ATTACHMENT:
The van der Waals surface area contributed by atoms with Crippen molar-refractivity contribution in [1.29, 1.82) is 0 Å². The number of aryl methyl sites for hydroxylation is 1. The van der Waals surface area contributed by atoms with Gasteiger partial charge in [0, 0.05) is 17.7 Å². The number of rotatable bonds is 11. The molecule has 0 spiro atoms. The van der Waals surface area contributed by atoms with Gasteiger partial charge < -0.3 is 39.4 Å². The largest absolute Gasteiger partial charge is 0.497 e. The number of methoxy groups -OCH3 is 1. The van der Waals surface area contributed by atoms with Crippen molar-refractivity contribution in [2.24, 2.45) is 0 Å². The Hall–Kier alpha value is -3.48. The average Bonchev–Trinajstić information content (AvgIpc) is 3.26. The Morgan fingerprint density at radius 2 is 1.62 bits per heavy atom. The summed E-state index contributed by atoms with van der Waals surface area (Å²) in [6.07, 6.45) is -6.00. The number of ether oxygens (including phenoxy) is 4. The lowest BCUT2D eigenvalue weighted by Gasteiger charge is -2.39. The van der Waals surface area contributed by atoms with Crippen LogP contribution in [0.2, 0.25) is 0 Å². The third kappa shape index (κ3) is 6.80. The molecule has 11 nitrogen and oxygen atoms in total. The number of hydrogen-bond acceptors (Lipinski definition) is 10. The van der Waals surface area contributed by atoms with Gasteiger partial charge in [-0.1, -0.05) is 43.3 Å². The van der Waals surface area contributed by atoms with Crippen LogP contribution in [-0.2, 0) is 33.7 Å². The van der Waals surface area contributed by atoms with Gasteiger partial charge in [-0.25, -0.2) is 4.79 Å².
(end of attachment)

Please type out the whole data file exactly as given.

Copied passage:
The van der Waals surface area contributed by atoms with Crippen molar-refractivity contribution in [1.29, 1.82) is 0 Å². The number of aryl methyl sites for hydroxylation is 1. The van der Waals surface area contributed by atoms with Gasteiger partial charge in [0, 0.05) is 17.7 Å². The number of rotatable bonds is 11. The molecule has 0 spiro atoms. The van der Waals surface area contributed by atoms with Gasteiger partial charge < -0.3 is 39.4 Å². The largest absolute Gasteiger partial charge is 0.497 e. The number of methoxy groups -OCH3 is 1. The van der Waals surface area contributed by atoms with Crippen molar-refractivity contribution in [2.24, 2.45) is 0 Å². The Hall–Kier alpha value is -3.48. The average Bonchev–Trinajstić information content (AvgIpc) is 3.26. The Morgan fingerprint density at radius 2 is 1.62 bits per heavy atom. The summed E-state index contributed by atoms with van der Waals surface area (Å²) in [6.07, 6.45) is -6.00. The number of ether oxygens (including phenoxy) is 4. The lowest BCUT2D eigenvalue weighted by Gasteiger charge is -2.39. The van der Waals surface area contributed by atoms with Crippen LogP contribution in [0.2, 0.25) is 0 Å². The third kappa shape index (κ3) is 6.80. The molecule has 11 nitrogen and oxygen atoms in total. The number of hydrogen-bond acceptors (Lipinski definition) is 10. The van der Waals surface area contributed by atoms with Gasteiger partial charge in [-0.1, -0.05) is 43.3 Å². The van der Waals surface area contributed by atoms with Crippen LogP contribution in [-0.2, 0) is 33.7 Å². The van der Waals surface area contributed by atoms with Gasteiger partial charge in [-0.25, -0.2) is 4.79 Å².